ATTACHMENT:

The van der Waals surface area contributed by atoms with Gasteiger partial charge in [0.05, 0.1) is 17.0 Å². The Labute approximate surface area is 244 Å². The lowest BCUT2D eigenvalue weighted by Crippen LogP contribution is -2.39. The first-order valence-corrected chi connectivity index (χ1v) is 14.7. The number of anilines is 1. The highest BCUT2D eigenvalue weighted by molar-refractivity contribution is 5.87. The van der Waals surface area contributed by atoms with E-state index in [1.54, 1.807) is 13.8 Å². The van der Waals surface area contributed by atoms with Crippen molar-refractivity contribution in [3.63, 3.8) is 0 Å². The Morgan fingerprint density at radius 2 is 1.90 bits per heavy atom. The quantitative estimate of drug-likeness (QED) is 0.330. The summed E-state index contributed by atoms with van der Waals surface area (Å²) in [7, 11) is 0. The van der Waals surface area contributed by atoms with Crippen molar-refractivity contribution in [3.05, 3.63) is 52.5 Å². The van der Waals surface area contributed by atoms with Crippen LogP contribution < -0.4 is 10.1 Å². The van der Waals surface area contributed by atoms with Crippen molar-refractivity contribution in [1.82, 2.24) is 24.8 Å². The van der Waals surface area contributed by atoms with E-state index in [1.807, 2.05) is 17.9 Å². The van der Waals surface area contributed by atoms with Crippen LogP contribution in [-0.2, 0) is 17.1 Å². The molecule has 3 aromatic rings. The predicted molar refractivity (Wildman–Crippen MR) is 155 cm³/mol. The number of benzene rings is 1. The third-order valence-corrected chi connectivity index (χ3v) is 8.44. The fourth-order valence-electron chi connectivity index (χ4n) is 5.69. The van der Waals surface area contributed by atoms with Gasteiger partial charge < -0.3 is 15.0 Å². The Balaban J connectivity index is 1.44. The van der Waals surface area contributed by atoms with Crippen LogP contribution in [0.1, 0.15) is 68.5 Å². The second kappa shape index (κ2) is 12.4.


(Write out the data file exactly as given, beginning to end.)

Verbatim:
The van der Waals surface area contributed by atoms with Gasteiger partial charge in [0.05, 0.1) is 17.0 Å². The Labute approximate surface area is 244 Å². The lowest BCUT2D eigenvalue weighted by Crippen LogP contribution is -2.39. The first-order valence-corrected chi connectivity index (χ1v) is 14.7. The number of anilines is 1. The highest BCUT2D eigenvalue weighted by molar-refractivity contribution is 5.87. The van der Waals surface area contributed by atoms with E-state index in [1.54, 1.807) is 13.8 Å². The van der Waals surface area contributed by atoms with Crippen molar-refractivity contribution in [3.63, 3.8) is 0 Å². The Morgan fingerprint density at radius 2 is 1.90 bits per heavy atom. The quantitative estimate of drug-likeness (QED) is 0.330. The summed E-state index contributed by atoms with van der Waals surface area (Å²) in [7, 11) is 0. The van der Waals surface area contributed by atoms with Crippen molar-refractivity contribution in [3.05, 3.63) is 52.5 Å². The van der Waals surface area contributed by atoms with Crippen LogP contribution < -0.4 is 10.1 Å². The van der Waals surface area contributed by atoms with Crippen molar-refractivity contribution in [1.82, 2.24) is 24.8 Å². The van der Waals surface area contributed by atoms with E-state index in [1.807, 2.05) is 17.9 Å². The van der Waals surface area contributed by atoms with Crippen LogP contribution in [-0.2, 0) is 17.1 Å². The molecule has 3 aromatic rings. The predicted molar refractivity (Wildman–Crippen MR) is 155 cm³/mol. The number of benzene rings is 1. The third-order valence-corrected chi connectivity index (χ3v) is 8.44. The fourth-order valence-electron chi connectivity index (χ4n) is 5.69. The van der Waals surface area contributed by atoms with Gasteiger partial charge < -0.3 is 15.0 Å². The Balaban J connectivity index is 1.44. The van der Waals surface area contributed by atoms with Crippen LogP contribution in [0.1, 0.15) is 68.5 Å². The second kappa shape index (κ2) is 12.4.